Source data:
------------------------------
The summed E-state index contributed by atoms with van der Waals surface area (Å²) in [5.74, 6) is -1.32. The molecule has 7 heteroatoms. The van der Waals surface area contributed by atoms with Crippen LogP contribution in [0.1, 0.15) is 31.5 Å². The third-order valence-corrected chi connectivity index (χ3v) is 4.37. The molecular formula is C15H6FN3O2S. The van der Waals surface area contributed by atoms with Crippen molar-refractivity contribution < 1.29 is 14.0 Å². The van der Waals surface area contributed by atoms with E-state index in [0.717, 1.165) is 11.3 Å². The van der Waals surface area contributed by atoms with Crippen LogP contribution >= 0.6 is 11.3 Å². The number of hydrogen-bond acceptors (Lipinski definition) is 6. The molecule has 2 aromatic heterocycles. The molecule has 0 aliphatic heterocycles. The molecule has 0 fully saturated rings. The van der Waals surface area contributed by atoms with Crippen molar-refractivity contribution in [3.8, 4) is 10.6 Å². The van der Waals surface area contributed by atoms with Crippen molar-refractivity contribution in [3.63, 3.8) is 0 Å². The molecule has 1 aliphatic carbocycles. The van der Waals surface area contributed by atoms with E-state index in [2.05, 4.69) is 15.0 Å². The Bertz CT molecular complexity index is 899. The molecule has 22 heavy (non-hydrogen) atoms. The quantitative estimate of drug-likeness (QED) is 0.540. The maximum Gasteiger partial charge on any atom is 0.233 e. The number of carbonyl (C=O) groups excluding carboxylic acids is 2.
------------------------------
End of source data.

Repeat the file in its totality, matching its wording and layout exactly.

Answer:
The summed E-state index contributed by atoms with van der Waals surface area (Å²) in [5.74, 6) is -1.32. The molecule has 7 heteroatoms. The van der Waals surface area contributed by atoms with Crippen LogP contribution in [0.1, 0.15) is 31.5 Å². The third-order valence-corrected chi connectivity index (χ3v) is 4.37. The molecular formula is C15H6FN3O2S. The van der Waals surface area contributed by atoms with Crippen molar-refractivity contribution < 1.29 is 14.0 Å². The van der Waals surface area contributed by atoms with E-state index in [0.717, 1.165) is 11.3 Å². The van der Waals surface area contributed by atoms with Crippen LogP contribution >= 0.6 is 11.3 Å². The number of hydrogen-bond acceptors (Lipinski definition) is 6. The molecule has 2 aromatic heterocycles. The molecule has 0 aliphatic heterocycles. The molecule has 0 fully saturated rings. The van der Waals surface area contributed by atoms with Crippen molar-refractivity contribution in [3.8, 4) is 10.6 Å². The van der Waals surface area contributed by atoms with Crippen molar-refractivity contribution in [3.63, 3.8) is 0 Å². The molecule has 1 aliphatic carbocycles. The van der Waals surface area contributed by atoms with E-state index in [2.05, 4.69) is 15.0 Å². The Bertz CT molecular complexity index is 899. The molecule has 22 heavy (non-hydrogen) atoms. The quantitative estimate of drug-likeness (QED) is 0.540. The maximum Gasteiger partial charge on any atom is 0.233 e. The number of carbonyl (C=O) groups excluding carboxylic acids is 2.